The nem khao is the dish on everyone’s table, more of an elaborate platter than a plate of food. About half of the real estate is occupied by a mound of crispy rice studded with bites of cured pork, peanuts, pork skin and green onion. The other half is a mess of tangled cilantro and mint over leaves of lettuce.
Soulisak cooks the rice in a liquid fortified with red curry paste, sugar and salt. After it’s cooked and cooled, he forms the rice into balls, deep fries them, then breaks them apart. The crumbles of fried rice are seasoned with fish sauce, sugar, lemongrass, galangal, makrut and shallots.
It’s easy to become distracted by the rice and forget about the mountain of lettuce and herbs. The rice is teeming with the complex sourness of the pork and the lemongrass, and with the distinct pungent funk of fish sauce. It’s wonderful by the forkful on its own, but the lettuce wraps are half the fun. Put a mound of the rice mixture onto the lettuce, load it up with herbs and dunk into one of many of the sauces that arrive on the condiment cart the staff pushes up to each table.
There’s an actual food competition to snag a vending spot at the weekly Wat Thai Buddhist temple food court.
Soulisak’s chile crunch, made with various aromatics, including Sichuan peppercorns fried in pork fat, is hard to resist. You may end up with a spoonful on everything.
I’ll recommend the pieng xeen too. The platter of grilled beef is accompanied by sticky rice and a bowl of yum s?lut, a green salad. The rib-eye is marinated for at least a full day in lemongrass, oyster sauce, sugar, garlic and coriander. It’s grilled and served with two sauces. The first is an orange-hued fish sauce vinaigrette Soulisak calls “crack sauce.” The second is jeow bee, a variation on the first, with the addition of beef bile.
“This is the most traditional sauce that you see those guys who hang out around the grill at someone’s house eating,” he says. “We add a little sugar so it’s not too strong for people.”
The sauce has an austere beefiness to it, with a sharp bitter bite and plenty of chile heat. Bring on the beef bile!
Paneer pinwheels and duck birria tacos from Baar Baar
If you’re anywhere near Crypto.com Arena, be sure to fit in a meal at Baar Baar, the Los Angeles outpost of chef Sujan Sarkar’s New York Indian restaurant.
On a recent evening, nearly every seat was taken. Many diners were clad in saris saturated in every color of the rainbow. The energy and good vibes from a large party in the back room permeated throughout the dining room.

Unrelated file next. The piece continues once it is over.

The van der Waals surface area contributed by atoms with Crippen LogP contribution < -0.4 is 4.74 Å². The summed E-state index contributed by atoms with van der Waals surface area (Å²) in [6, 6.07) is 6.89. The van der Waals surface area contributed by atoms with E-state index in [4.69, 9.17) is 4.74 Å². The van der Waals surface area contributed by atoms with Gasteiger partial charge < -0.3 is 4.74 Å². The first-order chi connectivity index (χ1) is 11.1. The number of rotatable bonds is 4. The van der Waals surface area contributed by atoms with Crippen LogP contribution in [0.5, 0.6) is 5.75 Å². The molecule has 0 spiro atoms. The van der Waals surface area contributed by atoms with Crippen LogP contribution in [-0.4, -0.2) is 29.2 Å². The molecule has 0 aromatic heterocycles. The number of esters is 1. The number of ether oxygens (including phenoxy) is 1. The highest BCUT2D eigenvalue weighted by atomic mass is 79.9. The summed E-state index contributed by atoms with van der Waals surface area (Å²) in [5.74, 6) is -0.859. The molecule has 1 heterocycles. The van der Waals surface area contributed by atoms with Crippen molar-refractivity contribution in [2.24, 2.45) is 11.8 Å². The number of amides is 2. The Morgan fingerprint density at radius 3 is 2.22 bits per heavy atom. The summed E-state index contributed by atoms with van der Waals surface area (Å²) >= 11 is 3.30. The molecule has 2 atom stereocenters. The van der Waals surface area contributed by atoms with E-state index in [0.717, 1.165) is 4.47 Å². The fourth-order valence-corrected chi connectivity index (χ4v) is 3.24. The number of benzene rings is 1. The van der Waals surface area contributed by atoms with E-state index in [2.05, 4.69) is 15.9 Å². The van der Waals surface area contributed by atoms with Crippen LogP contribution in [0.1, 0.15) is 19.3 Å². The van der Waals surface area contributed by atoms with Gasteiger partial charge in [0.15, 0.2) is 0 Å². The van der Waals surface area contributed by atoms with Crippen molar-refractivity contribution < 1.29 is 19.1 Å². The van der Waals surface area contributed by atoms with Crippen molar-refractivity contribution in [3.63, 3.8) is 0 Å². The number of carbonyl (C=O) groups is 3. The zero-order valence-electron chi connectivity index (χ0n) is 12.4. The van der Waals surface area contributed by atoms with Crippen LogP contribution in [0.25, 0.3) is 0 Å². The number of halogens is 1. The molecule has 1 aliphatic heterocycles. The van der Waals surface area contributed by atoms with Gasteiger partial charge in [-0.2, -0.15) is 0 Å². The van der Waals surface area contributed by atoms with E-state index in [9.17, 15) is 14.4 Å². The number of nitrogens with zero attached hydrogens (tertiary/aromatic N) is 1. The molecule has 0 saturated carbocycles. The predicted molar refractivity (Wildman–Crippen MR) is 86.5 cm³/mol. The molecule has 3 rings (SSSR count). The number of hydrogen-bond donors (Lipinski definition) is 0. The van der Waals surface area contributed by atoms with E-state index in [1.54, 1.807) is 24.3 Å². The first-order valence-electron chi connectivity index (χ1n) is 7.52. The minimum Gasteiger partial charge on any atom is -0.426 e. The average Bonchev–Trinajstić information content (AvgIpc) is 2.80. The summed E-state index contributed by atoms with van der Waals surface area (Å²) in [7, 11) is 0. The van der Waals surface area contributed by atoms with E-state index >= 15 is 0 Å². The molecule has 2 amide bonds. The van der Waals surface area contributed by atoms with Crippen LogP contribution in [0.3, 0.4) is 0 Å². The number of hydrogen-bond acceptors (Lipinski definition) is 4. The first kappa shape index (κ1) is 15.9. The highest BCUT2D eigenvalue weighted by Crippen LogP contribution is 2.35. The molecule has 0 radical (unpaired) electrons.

Start the evening with an order of the Kashmiri duck birria tacos, one of the dishes exclusive to the Los Angeles location.
“L.A. is big on tacos,” Sarkar says. “Even Nobu has a taco. We wanted to do tacos, but for it to make sense.”
The braised duck meat is tucked into a crisp corn tortilla with shredded cheddar cheese, red onion and cilantro. On the side is a cup of the braising liquid, rich and warm with fenugreek seeds, cardamom and cinnamon.
Sarkar says he plans to make significant changes to the menu in January, but the tacos will remain, as will the paneer pinwheels.
“If we had a signature dish, this would be it,” Sarkar says. “Paneer is one of the staples in India. What you get here is not the same, though. We wanted to do something that’s as close to the paneer in India.”
Bhookhe brings the flavors of Rajasthan to the already exquisite mix of regional Indian cuisines in Artesia. Critic Bill Addison points the way to some favorite new dishes.
Sarkar settled on pinwheels of cheese and filling, fashioned out of slivers of paneer. He fills the cheese with ground almond and pistachio, onion, cilantro, green chile and a house-made garam masala. The cheese and nuts are rolled into a pinwheel cake that’s steamed and seared before service. The cheese takes on the texture of al dente pasta, and the filling is reminiscent of a savory baklava.
The pinwheels come swimming in a creamy, warmly spiced tomato gravy thickened with cashew and heavy cream. There’s plenty to repurpose as a dipping sauce for the bowl of naan you should order for the table.
Where to eat in downtown L.A. right now
Fabby’s Sandwicherie, 351 S. Broadway, Los Angeles, (818) 796-3897
Yum S?lut, 635 N. Broadway, Los Angeles, (818) 795-5384
Baar Baar, 705 W. 9th St., Los Angeles, (213) 266-8989, baarbaarla.com